As I’ve mentioned on the blog, I’m working on a series of abstract drawings based on comics pages from my youth. The most recent one I’ve worked on is a page from Asterix and the Olympic Games.
Copying the page has been a real eye-opener (semi-literally.) I first read Asterix when I was living in England during the third grade (my dad was on sabbatical at the time.) At that time, I probably liked Uderzo’s art well enough, but is was Goscinny’s (translated) stories — the manic, over-heated dialogue, the slapstick, the goofy puns, the running gags — which really appealed. For that reason, some of the later volumes, when Goscinny had died and Uderzo was doing the writing as well as the art — were especially unsettling. Everything looked right, but the writing was completely wrong: it was like seeing a corpse walking. The form was there, but the soul was gone.
Looking at the comic again, the writing is still marvelous, but I’m also amazed at the quality of the art. This sequence in particlar floored me:
The way the movement lines are incorporated as a composition element is lovely. The character occupying the left side of the panel is neatly balanced by the intersecting lines showing the circle of the hand and the flight of the sapling/javelin. Uderzo also narrows and twists the main big arc; looking at the lines, you can actually see the moment when the throwing hand turns over. The little puff and jump by the foot is eloquent — you can actually feel him hopping forward as he releases the javelin. Everywhere you look in the panel there’s movement, and your eye arcs from one path to the next. The position of the body is also amazingly well done, especially considering that this is a very cartoony figure. The twist of the torso, the slightly separated fingers of that left hand, the jaw lifted to watch the flight, and (again) that amazing little jump with the foot.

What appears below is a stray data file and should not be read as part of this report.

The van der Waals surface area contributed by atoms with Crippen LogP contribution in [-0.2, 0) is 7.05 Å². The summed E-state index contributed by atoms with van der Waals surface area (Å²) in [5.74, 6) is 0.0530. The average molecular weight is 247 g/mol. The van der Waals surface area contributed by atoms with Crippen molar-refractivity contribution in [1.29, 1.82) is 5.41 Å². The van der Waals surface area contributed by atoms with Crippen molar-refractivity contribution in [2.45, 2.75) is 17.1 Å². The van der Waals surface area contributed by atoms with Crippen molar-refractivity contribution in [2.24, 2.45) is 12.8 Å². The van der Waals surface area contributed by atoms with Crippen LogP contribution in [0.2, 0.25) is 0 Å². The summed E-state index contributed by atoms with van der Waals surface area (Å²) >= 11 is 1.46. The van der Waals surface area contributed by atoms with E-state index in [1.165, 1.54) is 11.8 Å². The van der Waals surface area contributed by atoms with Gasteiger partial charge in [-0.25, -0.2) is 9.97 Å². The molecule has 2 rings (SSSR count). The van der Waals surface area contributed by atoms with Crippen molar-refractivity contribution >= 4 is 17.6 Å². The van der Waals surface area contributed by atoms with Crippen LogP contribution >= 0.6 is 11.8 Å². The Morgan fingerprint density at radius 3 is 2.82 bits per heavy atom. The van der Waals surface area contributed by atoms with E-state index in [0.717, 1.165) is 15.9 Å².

The body language in the second panel is perfect too. It’s narrower, so the figure is more centered, and it’s the first panel on the page with no movement lines, emphasizing that it’s a moment of stillness. The curve of the back and the cocky turned-out hand on the hip suggests the outthrust chest and the smirk that we can’t see. It’s a great pause for comic timing —followed by the climax, with all the comic tropes trotted out — stars, giant sound effect, stars, and impact effect. Again, the little detail of the puff of smoke and the movmeent lines by the feet kill me (and him!) The tightened hands are perfect, and I love the way that the left hand and foot are drawn on top of each other, so that at first it looks like his fingers are a blur. That roots on that tree he’s been bashed with are also really nice. And, of course, the movement lines showing the path of the tree mirror the ones in the first panel, as does the whole composition. Throw left-pause-bashed right: it’s a stream-lined, efficient comedic delivery system, professional in absolutely the best sense — as elegant as Bushmiller’s Nancy with, to my mind at least, a lot more energy and panache. After looking at it, I wonder if I should go back to those Uderzo-written volumes just for the art.
So, yeah, there’s nothing like trying to copy somone’s art to give you an appreciation of their craft (and the limitations of your own.) For those interested, here is the whole page, copyright Goscinny and Uderzo.
And here’s my version:
There’s a quote from my son in the bottom corner of mine: it says, “I am not married because I do not have a watch.”